The applicant has found that the overall quality of the surface finish on the wafer can be increased and more tightly controlled by providing a precise amount of abrasive material effective to perform the polishing of the surface in a pad that prevents overpolishing of the surface. In this manner, problems associated with overpolishing and underpolishing of the surface can be minimized, unlike the methods and apparatuses of the prior art.
Accordingly, the apparatuses and methods of the present invention provide for increased reliability and performance in the mechanical polishing of surfaces, and specifically, chemical mechanical polishing of semiconductor wafer surfaces. The above advantages and others will become apparent from the following detailed description.
Preferred embodiments of the present invention will be described in greater detail with reference to the accompanying drawings, wherein like members bear like reference numerals and wherein:
FIG. 1 is a side view of an apparatus of the present invention;
FIG. 2 is a top cross sectional view of an apparatus along the line II—II of FIG. 1;
FIG. 3 is a cross section of a preferred embodiment of the present invention prior to polishing the surface of a wafer;
FIG. 4 is a cross section of a preferred embodiment of the present invention following the polishing the surface of a wafer; and,
FIG. 5 is a cross section of an alternative preferred embodiment of the present invention prior to polishing the surface of a wafer.
The operation of the apparatus 10 will be described generally with reference to the drawings for the purpose of illustrating present preferred embodiments of the invention only and not for purposes of limiting the same. As shown in FIGS. 1 and 2, the apparatus 10 of the present invention includes a polishing pad 20 for use in polishing a wafer 40.
The polishing pad 20 of the present invention includes at least a first member 22 and a second member 24 having first and second polishing surfaces, 26 and 28, respectively. The individual first and second polishing surfaces, 26 and 28, respectively, collectively define a polishing face 30 on the pad 20.
Preferably, as shown in FIGS. 2-5, a plurality of first and second sections, 23 and 25, respectively, are included in the first and second members, 22 and 24, respectively. The sections, 23 and 25, are arranged to provide alternating first and second polishing surfaces, 26 and 28, respectively, on the polishing face 30.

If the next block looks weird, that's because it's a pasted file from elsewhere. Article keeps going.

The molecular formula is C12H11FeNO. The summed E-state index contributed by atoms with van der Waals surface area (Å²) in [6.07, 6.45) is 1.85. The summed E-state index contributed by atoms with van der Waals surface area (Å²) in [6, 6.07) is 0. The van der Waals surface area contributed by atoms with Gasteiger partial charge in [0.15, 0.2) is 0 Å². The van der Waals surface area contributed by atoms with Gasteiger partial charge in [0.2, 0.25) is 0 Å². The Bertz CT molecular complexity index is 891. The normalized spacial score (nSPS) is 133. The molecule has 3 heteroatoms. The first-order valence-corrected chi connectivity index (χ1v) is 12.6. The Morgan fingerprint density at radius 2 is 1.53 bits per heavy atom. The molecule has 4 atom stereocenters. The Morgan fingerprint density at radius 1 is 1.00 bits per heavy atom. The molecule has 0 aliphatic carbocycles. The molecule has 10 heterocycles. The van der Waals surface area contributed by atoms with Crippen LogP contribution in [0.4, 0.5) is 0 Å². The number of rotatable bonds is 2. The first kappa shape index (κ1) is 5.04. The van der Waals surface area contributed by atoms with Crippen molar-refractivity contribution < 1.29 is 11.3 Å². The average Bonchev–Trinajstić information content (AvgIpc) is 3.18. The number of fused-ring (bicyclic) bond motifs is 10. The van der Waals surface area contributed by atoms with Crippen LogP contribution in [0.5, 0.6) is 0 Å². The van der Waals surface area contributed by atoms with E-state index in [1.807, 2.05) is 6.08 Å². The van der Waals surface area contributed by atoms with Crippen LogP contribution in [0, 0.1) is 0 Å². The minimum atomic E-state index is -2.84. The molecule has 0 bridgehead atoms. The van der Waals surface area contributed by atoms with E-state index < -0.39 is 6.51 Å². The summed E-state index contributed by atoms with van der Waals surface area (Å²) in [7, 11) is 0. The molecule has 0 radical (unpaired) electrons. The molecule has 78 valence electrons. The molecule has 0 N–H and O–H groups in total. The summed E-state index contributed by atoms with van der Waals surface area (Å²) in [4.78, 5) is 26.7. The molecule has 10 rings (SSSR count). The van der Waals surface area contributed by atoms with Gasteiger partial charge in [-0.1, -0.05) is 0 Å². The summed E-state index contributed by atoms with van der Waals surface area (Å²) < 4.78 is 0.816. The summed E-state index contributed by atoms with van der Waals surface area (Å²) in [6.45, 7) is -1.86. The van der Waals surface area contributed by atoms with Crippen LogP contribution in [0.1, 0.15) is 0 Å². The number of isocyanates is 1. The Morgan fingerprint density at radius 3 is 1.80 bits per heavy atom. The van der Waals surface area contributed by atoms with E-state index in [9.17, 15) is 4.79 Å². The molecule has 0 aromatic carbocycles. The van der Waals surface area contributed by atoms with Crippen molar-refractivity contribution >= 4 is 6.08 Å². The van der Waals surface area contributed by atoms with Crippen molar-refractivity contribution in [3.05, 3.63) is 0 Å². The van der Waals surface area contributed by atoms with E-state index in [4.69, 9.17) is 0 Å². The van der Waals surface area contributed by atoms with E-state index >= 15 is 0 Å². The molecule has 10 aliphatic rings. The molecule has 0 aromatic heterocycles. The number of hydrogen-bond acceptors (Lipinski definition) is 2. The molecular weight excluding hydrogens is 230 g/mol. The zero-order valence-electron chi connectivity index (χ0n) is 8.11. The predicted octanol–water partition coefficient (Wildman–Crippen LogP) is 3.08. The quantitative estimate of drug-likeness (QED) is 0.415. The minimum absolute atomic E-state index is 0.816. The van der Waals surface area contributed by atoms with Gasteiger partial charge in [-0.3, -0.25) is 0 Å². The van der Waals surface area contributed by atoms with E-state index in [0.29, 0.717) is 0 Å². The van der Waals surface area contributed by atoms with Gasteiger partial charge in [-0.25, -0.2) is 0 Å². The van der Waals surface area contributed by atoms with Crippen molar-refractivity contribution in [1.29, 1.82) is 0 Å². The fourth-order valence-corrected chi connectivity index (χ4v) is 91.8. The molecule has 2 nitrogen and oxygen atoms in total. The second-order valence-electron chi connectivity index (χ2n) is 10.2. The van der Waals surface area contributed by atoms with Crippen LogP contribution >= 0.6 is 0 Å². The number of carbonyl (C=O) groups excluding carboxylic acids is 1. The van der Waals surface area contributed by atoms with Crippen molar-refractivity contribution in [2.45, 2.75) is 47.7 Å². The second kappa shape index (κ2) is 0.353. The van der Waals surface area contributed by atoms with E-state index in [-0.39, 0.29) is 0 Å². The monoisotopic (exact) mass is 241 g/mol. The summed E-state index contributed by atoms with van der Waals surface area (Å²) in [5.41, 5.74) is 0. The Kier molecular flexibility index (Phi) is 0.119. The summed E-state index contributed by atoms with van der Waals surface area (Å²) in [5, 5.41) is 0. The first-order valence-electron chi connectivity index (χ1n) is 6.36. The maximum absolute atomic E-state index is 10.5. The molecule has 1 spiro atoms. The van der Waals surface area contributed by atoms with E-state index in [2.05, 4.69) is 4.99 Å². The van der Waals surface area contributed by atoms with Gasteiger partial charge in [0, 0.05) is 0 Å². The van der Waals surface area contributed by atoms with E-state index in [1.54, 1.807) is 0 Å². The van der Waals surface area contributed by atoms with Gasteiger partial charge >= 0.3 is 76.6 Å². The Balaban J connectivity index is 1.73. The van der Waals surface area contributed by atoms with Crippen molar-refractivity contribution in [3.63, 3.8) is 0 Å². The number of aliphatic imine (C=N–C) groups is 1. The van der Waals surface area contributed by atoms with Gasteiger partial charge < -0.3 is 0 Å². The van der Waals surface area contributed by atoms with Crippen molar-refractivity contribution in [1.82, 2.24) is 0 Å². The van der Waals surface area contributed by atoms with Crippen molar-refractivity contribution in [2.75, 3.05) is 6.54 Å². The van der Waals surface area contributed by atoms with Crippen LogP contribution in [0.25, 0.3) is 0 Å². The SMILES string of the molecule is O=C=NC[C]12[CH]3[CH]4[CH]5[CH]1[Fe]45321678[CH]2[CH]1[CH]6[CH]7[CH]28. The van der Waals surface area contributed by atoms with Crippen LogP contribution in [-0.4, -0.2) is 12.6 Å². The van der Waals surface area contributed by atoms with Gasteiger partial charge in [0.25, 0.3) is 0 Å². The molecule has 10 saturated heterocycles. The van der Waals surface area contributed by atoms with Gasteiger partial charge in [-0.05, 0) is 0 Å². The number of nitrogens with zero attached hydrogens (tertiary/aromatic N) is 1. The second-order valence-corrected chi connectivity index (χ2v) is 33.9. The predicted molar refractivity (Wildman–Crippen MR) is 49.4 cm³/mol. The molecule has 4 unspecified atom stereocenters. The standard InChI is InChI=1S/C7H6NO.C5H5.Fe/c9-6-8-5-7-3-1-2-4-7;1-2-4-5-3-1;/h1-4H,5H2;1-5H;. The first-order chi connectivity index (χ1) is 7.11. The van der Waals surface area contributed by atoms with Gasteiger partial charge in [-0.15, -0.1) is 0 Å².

The first and second sections, 23 and 25, respectively, may be arranged in any geometrical shape, such as parallel rectangles or concentric circles, so as to optimize the orientation of the first and second members, 22 and 24, respectively, for a specific polishing application. For example, the sections can be arranged to minimize the differences in the amount of abrasive material contacted from the inside to the outside of the wafer as discussed in the Schultz patent. It will also be appreciated that additional members may be added to the pad 20 to provide intermediate degrees of polishing.
As shown in FIGS. 3 and 4, the first and second sections, 23 and 25, respectively, are discrete sections in the pad 20. Alternatively, as shown in FIG. 5, either the first member 22 or the second member 24 may be used as a matrix in which a plurality of sections of the other member are inset to form the pad 20. Also, the first and second members, 22 and 24, respectively, can be comprised of a common matrix material.
The first member 22 is formed from an abrasive material that is structurally degradable during the polishing of the wafer 40. Structurally degradable is meant to include all forms of degradation that result in a breakdown of the structure of the material including, but not limited to, wear, erosion, chemical dissolution, phase change and chemical breakdown of the material.
In a preferred embodiment, the first member 22 includes discrete particles of abrasive material 32 distributed throughout a substantially less abrasive matrix, as shown in FIGS. 3-5. Generally, oxide particles, such as SiO2, CeO2, Al2O3, Ta2O5, and MnO2 are suitable for use as abrasive materials. In this embodiment, an abrasive or nonabrasive matrix material can also be used to form the first member 22.